Interrogating Epigenetic Changes in Cancer Genomes

  • Nephew, Kenneth (PI)
  • Saltz, Joel (PI)
  • Friedman, Avner (PI)
  • Davuluri, Ramana (PI)
  • Charis, Eng (PI)
  • Huang, Tim H.-M. (PI)

Project: Research project

Project Details

Description

DESCRIPTION (provided by applicant): The investigators of the Ohio State University submit a center grant application in response to the RFA announcement of the Integrated Cancer Biology Program (ICBP). In addition, our colleagues at the neighboring Indiana University will join this endeavor. The proposed research will tackle a unique problem, i.e., epigenetic alteration, now being considered as important as genetic mutations in cancer. This phenomenon can be defined as a heritable change that modulates chromatin organization and gene expression without altering nucleotide sequences. Bringing together experimental and computational biologists, our overall goals of this ICBP are 1) to increase our understanding of complex epigenetic interactions in neoplasms and 2) to use high-end information for improved prognosis, intervention, and treatment of human female cancers. Experimental biologists will use novel microarray platforms to interrogate DNA methylation, histone modifications, loss of heterozygosity, and transcription factor binding in cancer cell lines and neoplastic epithelium and the surrounding stroma. Computational biologists will use these experimental data for model building and refinement. Empirical Bayesian models will be used to predict how repressors, histone deacetylases, and DMA methyltransferases are recruited to establish epigenetic gene silencing (Project 1). Phylogenetic clustering algorithms will be developed to recapitulate genetic and epigenetic pathways in cancer stroma as they relate to tumor progression (Project 2). LASSO logistic regression and neural network approaches will be used to model the synergistic DNA-protein interactions and the resulting change of chromatin landscape in cancer cells (Project 3). Pattern recognition and supervised learning techniques will be used to select genes that contain the characteristics of methylation-prone sequences in drug-resistant cancer cells (Project 4). These mathematical models will generate the first- or second-level hypotheses for experimental testing. The iterative process of model refinement and experimental verification will continue until models are derived that accurately predict specific epigenetic alterations in the interrogating cancer genome. All experimental data and modeling tools will be deposited in a centralized database and will be used for training future systems cancer biologists. The progress of these integrated studies will be evaluated by advisors and administrative leaders to ensure the success of the proposed ICBP.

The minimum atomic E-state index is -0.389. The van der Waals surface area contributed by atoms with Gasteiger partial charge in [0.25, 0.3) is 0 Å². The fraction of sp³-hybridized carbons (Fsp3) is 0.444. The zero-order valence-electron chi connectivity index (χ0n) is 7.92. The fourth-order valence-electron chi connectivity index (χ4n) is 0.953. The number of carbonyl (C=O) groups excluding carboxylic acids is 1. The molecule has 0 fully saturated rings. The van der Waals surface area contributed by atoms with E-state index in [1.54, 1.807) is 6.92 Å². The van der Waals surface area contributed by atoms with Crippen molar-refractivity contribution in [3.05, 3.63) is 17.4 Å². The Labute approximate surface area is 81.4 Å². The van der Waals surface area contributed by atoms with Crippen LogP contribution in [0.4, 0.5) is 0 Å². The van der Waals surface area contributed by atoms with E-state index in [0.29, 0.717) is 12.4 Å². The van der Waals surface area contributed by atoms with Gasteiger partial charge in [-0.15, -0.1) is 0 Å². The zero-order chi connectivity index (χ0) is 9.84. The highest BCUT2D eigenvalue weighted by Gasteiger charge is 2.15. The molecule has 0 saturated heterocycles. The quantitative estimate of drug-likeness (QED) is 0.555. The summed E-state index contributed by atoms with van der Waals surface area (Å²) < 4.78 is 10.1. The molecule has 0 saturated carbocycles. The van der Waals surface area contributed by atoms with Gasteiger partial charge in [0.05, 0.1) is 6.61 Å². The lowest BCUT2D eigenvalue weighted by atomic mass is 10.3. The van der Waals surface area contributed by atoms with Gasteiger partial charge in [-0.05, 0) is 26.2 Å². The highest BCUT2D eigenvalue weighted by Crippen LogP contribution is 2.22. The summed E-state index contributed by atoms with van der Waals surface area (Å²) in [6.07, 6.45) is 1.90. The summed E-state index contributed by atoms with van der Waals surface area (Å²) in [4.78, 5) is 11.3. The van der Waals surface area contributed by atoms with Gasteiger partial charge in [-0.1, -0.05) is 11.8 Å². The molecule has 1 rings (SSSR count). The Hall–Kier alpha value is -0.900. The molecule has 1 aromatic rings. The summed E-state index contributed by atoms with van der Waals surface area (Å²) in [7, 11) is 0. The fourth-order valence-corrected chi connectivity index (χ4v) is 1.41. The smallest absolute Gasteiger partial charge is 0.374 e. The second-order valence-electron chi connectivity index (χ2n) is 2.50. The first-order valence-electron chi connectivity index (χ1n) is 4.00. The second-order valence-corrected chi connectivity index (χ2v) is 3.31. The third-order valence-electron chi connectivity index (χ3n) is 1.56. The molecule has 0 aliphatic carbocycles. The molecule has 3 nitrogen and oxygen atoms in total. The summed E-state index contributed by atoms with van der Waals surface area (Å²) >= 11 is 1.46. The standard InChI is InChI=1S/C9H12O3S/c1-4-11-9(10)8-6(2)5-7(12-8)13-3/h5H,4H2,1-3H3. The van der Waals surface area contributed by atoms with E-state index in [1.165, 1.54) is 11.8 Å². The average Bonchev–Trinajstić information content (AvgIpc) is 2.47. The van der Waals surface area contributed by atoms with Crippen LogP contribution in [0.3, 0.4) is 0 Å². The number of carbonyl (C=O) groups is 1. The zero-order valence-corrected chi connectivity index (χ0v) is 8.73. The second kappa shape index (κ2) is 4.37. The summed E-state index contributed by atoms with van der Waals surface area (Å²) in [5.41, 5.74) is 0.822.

StatusFinished
Effective start/end date9/30/042/29/16

Funding

  • National Institutes of Health
  • National Institutes of Health
  • National Institutes of Health
  • National Institutes of Health
  • National Institutes of Health

ASJC

  • Medicine(all)

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